BEIJING (Reuters) - Beijing, beset by choking traffic and heavy air pollution, will take more than 350,000 high-polluting vehicles off inner city streets from Thursday, local media reported.
China’s capital has banned cars from the roads on one out of five weekdays based on the number of license plates as part of a six-month trial in the wake of broader restrictions during the Olympic Games in August that cleared skies and eased congestion.
Drivers of high-emissions vehicles, known as “yellow-label” cars, would be fined 100 yuan ($15) if found to be driving within the city’s Fifth Ring Road, a highway on Beijing’s outskirts, after a three-month grace period, the Beijing News said.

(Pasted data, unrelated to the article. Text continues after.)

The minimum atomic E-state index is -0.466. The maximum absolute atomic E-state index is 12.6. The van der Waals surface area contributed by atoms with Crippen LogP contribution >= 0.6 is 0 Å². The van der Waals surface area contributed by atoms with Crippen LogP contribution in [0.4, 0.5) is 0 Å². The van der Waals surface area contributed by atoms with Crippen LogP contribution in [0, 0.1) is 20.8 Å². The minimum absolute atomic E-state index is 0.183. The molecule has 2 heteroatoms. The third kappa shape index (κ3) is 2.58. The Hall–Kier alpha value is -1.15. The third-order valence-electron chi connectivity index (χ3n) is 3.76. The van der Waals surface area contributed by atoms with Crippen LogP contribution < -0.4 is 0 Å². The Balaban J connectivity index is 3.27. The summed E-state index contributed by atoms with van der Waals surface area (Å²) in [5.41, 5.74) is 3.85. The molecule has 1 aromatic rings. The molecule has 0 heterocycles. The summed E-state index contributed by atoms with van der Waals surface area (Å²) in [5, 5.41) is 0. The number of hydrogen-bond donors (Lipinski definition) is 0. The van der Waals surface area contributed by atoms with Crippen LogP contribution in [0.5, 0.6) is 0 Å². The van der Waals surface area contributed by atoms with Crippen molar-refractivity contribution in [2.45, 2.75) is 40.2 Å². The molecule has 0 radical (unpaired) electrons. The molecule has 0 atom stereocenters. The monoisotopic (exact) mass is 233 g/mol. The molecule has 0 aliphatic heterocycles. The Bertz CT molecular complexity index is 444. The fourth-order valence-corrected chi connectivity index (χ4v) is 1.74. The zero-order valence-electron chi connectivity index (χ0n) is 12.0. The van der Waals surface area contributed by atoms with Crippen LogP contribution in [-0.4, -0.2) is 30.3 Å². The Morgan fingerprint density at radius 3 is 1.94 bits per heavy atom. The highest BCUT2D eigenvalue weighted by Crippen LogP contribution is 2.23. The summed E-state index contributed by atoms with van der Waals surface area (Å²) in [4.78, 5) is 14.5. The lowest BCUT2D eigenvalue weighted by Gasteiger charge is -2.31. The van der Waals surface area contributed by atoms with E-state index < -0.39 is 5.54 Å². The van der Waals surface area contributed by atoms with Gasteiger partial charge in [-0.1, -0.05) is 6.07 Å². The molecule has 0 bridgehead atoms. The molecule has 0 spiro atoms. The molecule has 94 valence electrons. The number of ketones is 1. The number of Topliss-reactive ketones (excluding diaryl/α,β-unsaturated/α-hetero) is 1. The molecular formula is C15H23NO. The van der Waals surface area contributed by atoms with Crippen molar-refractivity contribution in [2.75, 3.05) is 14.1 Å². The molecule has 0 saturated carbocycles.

The measure stands to take about 10 percent of the city’s cars off the road. Beijing currently has about 3.5 million registered cars.
The government had also drafted a compensation scheme that will give drivers up to 25,000 yuan ($3,600) if they proactively give up their cars during 2009, the paper said.
The city would also provide preferential loans to shipping and transport companies to upgrade their vehicle fleets to meet low-emission standards, the paper said, citing the city’s traffic bureau.
Beijing authorities have credited cleaner skies above the capital in recent months in part due to the traffic restrictions, as well as decreased emissions from shuttered factories in the city’s outskirts.
Car ownership along with rising incomes has skyrocketed in Chinese cities in recent years, posing head-aches for town planners already struggling to build roads and public transport to meet burgeoning urban populations.
Reporting by Beijing newsroom; Editing by Ian Ransom